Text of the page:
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Change to Assisted Reproductive Technologies Health Directive

Access to assisted reproductive technologies (ART) for same-sex attracted women was clarified in a recent Health Directive issued by the Department of Defence.

Health Directive No 203 released 11 Feb 2013 stated that “Medicare provides benefits for ART only where ART is the clinically appropriate response to medical infertility. Benefits are not payable for surrogacy or for social infertility.”

A spokesperson from Joint Health Command indicated that the use of the term ‘social infertility’ in the Directive means non-clinical reasons for infertility, and that the revision to the policy does not discriminate against lesbians who are infertile.

Australian Defence Force personnel are provided with clinically relevant medical care at no cost via their conditions of employment.

A lesbian clinically diagnosed with infertility should have access to clinically relevant medical services, including ART noting that Medicare also provides these services.

The term 'social infertility' is expected to be removed and clarified in a future amendment to the Health Directive.

The policy also notes “Medicare benefits are payable for ARTs services (including IVF) where the services are considered to be clinically relevant, meaning medically necessary for the appropriate treatment of the patient. ARTs must also be performed in accordance with State and Territory laws.”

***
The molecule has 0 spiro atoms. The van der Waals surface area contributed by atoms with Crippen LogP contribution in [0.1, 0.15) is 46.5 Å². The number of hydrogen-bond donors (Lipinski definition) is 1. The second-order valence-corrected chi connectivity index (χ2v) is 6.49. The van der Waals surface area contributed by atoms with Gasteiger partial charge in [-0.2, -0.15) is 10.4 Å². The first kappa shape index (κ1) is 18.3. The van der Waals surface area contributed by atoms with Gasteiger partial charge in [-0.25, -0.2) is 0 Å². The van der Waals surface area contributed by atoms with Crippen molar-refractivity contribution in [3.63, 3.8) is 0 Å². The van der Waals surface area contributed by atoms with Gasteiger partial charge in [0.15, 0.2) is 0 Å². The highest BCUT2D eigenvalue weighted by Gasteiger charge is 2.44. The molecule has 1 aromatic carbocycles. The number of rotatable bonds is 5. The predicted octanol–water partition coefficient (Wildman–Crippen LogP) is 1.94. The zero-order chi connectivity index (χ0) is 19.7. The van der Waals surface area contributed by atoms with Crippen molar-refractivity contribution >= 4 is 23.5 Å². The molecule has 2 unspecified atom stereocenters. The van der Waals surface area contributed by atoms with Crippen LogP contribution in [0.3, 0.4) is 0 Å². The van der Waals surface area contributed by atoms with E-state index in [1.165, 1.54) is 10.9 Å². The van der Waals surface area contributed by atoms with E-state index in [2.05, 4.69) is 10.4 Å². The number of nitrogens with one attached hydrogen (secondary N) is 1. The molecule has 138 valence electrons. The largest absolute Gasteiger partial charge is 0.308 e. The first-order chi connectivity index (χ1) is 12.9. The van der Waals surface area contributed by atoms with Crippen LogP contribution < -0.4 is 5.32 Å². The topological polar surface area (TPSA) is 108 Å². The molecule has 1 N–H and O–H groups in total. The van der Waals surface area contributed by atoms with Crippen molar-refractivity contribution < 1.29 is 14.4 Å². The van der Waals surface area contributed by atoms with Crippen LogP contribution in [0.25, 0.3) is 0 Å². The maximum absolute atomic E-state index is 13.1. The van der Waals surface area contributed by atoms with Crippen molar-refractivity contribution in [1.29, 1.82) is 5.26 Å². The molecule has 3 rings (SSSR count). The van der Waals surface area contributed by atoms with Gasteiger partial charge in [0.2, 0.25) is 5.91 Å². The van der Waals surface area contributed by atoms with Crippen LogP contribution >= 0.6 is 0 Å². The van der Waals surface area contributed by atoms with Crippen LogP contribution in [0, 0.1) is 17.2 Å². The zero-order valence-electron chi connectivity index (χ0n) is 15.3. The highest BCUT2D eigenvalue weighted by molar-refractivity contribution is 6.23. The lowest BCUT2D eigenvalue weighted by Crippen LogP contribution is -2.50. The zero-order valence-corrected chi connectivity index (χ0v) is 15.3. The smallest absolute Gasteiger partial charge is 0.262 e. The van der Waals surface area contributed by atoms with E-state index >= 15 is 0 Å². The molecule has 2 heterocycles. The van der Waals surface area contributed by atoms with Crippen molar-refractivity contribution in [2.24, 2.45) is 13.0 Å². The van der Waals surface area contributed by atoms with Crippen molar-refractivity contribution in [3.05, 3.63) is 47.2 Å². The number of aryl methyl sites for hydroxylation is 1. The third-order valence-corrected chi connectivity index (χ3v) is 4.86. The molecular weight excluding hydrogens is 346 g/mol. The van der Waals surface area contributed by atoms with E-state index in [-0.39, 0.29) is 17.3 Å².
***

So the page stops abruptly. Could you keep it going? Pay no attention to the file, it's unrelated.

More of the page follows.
The contents of this article are: general in nature, current at the time of publishing, and not tailored for individual circumstances. Members should consult with Defence medical personnel to seek clarification of how the Defence Health Directive might apply to their individual circumstances. Members who consider that they are subjected to discrimination should call the Defence Equity Adviser Line to seek further information and advice.

About the Author
Author: Vince Chong
Vince is the President of DEFGLIS. He is a project manager and an electronics engineer.
Also written by this author:

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